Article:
Community Media/MARAA/Community Radio/Conceptual Clarity/Community Media/MARAA/Community Radio/Conceptual Clarity/Radio photoppt

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Here, we show the participants a power point presentation on the journey of radio. In our case, we start off by showing them pictures of All India Radio, the public broadcaster, and the colonial context in which it began. So public radio was mainly for disseminating government information to the public. This tradition and philosophy remained intact even after India gained independence. The structure and regulations were unchanged, in fact, even after All India gained autonomy in 1997, and came under the aegis of Prasar Bharathi, a independent broadcasting body, fashioned on the lines of BBC. Then we take the participants through the journey of economic liberalization of India in 1990, which among other things, opened up the FM radio sector as well. So in a few years, our government started auctioning frequencies, and businesses had to pay a fee over and above their purchase cost. This fee was incremented by 15% annually. Pretty soon, most commercial radio stations could not cope up with the steep cost, and many closed down citing bankruptcy. Today, the government retains the auction model, but annual fees are based on percentage of profits/revenue. We explain that this model of radio has about a 3% of market share at present, and is heavily dependent on advertising for its profits and functioning, since radio is a free technology and you can't really charge people for listening. In India, businesses like Reliance have invested heavily into radio. We then talk briefly about the content which is aired on these two kinds of radio stations and experiences of participants who have tuned into either of these radio station types.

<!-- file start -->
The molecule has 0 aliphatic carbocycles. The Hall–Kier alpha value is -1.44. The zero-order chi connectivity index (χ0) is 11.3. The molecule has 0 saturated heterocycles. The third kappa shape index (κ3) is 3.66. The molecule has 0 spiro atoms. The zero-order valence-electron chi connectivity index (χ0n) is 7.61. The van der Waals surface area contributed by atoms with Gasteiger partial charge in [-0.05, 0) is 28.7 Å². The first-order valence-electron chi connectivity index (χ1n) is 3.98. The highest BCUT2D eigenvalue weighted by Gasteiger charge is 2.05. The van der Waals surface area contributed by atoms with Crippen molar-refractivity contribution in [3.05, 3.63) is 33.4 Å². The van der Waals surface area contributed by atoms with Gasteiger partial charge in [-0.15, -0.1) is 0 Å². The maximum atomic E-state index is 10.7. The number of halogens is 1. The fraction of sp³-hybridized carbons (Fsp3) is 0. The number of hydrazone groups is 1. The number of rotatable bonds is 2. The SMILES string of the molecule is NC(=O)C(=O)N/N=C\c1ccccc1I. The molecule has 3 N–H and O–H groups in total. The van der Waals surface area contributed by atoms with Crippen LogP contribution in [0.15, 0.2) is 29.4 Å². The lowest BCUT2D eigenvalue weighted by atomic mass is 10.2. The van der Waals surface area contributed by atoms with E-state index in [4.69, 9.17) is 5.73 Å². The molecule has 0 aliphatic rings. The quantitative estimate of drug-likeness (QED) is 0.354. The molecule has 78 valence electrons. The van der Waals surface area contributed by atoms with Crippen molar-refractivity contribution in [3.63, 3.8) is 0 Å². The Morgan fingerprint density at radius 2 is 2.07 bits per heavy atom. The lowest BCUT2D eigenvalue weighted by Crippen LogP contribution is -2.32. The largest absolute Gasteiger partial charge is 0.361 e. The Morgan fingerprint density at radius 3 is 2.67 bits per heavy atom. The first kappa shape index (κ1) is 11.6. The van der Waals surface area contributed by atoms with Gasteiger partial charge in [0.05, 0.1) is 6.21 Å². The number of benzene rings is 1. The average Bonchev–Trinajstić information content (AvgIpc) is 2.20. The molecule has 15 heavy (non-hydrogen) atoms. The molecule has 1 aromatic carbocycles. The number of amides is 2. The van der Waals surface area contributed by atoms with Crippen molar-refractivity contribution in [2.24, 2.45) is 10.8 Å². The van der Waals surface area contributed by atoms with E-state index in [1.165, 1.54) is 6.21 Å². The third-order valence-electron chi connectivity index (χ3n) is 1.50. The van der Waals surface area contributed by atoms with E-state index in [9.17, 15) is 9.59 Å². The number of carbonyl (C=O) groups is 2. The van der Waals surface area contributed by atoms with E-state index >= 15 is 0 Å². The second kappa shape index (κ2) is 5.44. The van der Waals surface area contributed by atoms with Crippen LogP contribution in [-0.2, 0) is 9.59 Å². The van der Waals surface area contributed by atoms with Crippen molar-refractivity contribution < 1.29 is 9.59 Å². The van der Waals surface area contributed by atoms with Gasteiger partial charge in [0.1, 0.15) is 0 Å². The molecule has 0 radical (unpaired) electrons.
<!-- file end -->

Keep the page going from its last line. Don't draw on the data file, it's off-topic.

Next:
Having made this introduction, we show them some pictures of community radio initiatives in India, like Namma Dhwani, DDS, KMVS and so on. We tell the participants that in 2004, the Indian government opened up community broadcasting but only for educational institutions. The management of these stations are with the educational institutions and the programming is mainly educational. Only in 2006, did the Indian government open up community radio for non profit institutions. Using the examples of some initiatives given above, we show demonstrations of community based programming, management and ownership, feedback, development communication and other concepts. We then go into some key concerns of community radio like management, sustainability and so on, but these are not explored in depth. We just say that these will be explored in depth later. The last part of this session is kept for interactive discussion wherein participants can ask us questions or doubts they have on this information.

Note: If you want a copy of this presentation, please mail us at info at maraa dot in, and we can mail it to you

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